• by blair1q (305137)

      they're going to have to make mine first

      it's about a virus that mutates into other viruses and the team of young, hot scientists (i see angelina jolie as their mentor, Doctor Y) can only stop it by developing a virus to infect the virus ...half tempted not to post this, because now that i think of it, it's a killer idea for a spec script...

    • Re: (Score:3, Funny)

      *gasp* they resort to polyamory??? FIENDS!

    • Despite the self-limiting nature of the technique they describe, whether it ends up working in production or not, I guarantee you that, in a matter of days, someone is going to be flogging a script around Hollywood studios about a runaway virus destroying all the water on earth and the team of hot, young scientists who save the day at the last possible minute by using something compounded from randomly selected Greek and Latin roots.

      I predict that they will have to create a hyper-velocity neutron star supernova with quanum entangled quibits that will irradiate the viruses.

    • by Bozdune (68800)

      The Germ-eshausen Professor. Heh.

  • They also need to find a way to transform the products of the reaction into usable hydrogen fuel – currently the hydrogen atoms are split into constituent protons and electrons that must be recombined into complete atoms and molecules.

    What's up with this? Last time I checked, a naked proton will find an electron, combine into hydrogen and then form up with other hydrogen atoms into H2 spontaneously. Perhaps, they meant the hydrogen spontaneously recombines with the Oxygen released when water is split.

    • by jmauro (32523)

      A "naked" single protons is always a hydrogen atom regardless of the presence or lack there of of an electron.

      They're quite electrically unstable and will bind to just about anything with a free electron or two to spare. Not just other hydrogen molocules.

      • ... this still seems like a pretty trivial problem to solve. I would imagine that the vast majority of these free protons would more-or-less immediately hook up with a passing water molecule to form a hydronium ion. Put a pair of electrodes in the water, run a small amount of current through it. The H3O+ ions will be attracted to the negative pole, start soaking up electrons, and... instant hydrogen, right? And the amount of electricity required would be way less than straight up electrolysis, since the onl

  • by GAATTC (870216) on Monday April 12, 2010 @03:39PM (#31821226)
    Press release stories like this should get a special Slashdot category - something like scientific vaporware. While this is potentially an important discovery, none of the information needed to determine if this could ever be an energetically or economically viable way of producing hydrogen is provided. I split water into hydrogen and oxygen every day when I run gels in my lab. The energy you could potentially get from the hydrogen that this electrolysis produces is smaller than the amount of energy it takes to run the gel. Basic research is cool and all (so cool it's what I do for a living), but without more data I would guess that this discovery is very much on the basic end of the basic-->applied research spectrum. Discoveries like this are made all the time - only a tiny fraction end up being useful in real life.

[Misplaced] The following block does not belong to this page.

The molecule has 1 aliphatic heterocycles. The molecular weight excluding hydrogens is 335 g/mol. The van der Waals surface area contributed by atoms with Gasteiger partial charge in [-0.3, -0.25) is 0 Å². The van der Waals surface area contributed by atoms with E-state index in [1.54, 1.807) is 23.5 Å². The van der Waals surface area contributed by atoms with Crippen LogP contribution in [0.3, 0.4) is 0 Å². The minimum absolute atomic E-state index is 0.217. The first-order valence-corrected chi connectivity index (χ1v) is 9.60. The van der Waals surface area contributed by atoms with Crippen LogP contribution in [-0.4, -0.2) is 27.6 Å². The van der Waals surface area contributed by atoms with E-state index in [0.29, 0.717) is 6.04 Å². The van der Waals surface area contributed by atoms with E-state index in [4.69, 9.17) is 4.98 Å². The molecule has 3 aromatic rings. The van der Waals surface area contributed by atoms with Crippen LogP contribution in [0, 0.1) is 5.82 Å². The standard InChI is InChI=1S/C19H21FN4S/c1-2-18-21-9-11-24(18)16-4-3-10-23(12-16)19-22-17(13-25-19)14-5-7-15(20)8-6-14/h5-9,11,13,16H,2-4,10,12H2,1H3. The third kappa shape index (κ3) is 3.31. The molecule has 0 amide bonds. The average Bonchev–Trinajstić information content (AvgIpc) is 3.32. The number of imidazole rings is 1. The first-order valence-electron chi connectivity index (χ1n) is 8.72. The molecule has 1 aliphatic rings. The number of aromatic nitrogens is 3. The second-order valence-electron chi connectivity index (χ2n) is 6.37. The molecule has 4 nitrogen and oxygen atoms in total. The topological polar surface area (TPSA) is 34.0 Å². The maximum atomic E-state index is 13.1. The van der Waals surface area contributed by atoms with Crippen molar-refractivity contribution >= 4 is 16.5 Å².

• Probably just vaporware.

      They also need to find a way to transform the products of the reaction into usable hydrogen fuel – currently the hydrogen atoms are split into constituent protons and electrons that must be recombined into complete atoms and molecules.

      That doesn't make too much sense, but if it's correct, they are splitting water into mono-atomic hydrogen and mono-atomic oxygen, which will spontaneously recombine into H2O if it's not kept separated. Keeping the hydrogen and oxygen separate is a big problem. (without expending more energy to push stuff through barriers.)

  • by jfengel (409917) on Monday April 12, 2010 @03:40PM (#31821238) Homepage Journal

    The actual splitting of water is done by using a pigment to absorb sunlight, then transferring the energy to indium oxide as a catalyst to split water. That's old news. Good, but old.

    The problem is that it's hard to keep them doing this efficiently; things tend to clump up. They came up with a way to use viruses to make a structure that keeps everything separate. Viruses are good for building self-assembling structures; this is also old news in nanotech.